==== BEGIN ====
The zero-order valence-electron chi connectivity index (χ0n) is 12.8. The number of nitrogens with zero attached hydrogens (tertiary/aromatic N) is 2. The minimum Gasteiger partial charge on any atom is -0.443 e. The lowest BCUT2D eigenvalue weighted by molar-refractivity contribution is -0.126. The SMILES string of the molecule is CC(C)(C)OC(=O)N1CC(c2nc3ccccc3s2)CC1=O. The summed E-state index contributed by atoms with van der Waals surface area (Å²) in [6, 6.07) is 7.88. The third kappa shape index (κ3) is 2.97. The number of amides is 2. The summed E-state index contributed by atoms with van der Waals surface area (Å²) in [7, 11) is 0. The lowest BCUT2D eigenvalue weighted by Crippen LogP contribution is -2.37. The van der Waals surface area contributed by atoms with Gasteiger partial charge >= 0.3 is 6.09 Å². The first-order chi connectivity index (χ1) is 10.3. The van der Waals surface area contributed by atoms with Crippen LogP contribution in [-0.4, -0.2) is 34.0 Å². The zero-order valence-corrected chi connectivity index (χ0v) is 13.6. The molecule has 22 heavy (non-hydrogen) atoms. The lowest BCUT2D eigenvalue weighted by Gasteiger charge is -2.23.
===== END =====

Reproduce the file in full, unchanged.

The zero-order valence-electron chi connectivity index (χ0n) is 12.8. The number of nitrogens with zero attached hydrogens (tertiary/aromatic N) is 2. The minimum Gasteiger partial charge on any atom is -0.443 e. The lowest BCUT2D eigenvalue weighted by molar-refractivity contribution is -0.126. The SMILES string of the molecule is CC(C)(C)OC(=O)N1CC(c2nc3ccccc3s2)CC1=O. The summed E-state index contributed by atoms with van der Waals surface area (Å²) in [6, 6.07) is 7.88. The third kappa shape index (κ3) is 2.97. The number of amides is 2. The summed E-state index contributed by atoms with van der Waals surface area (Å²) in [7, 11) is 0. The lowest BCUT2D eigenvalue weighted by Crippen LogP contribution is -2.37. The van der Waals surface area contributed by atoms with Gasteiger partial charge >= 0.3 is 6.09 Å². The first-order chi connectivity index (χ1) is 10.3. The van der Waals surface area contributed by atoms with Crippen LogP contribution in [-0.4, -0.2) is 34.0 Å². The zero-order valence-corrected chi connectivity index (χ0v) is 13.6. The molecule has 22 heavy (non-hydrogen) atoms. The lowest BCUT2D eigenvalue weighted by Gasteiger charge is -2.23.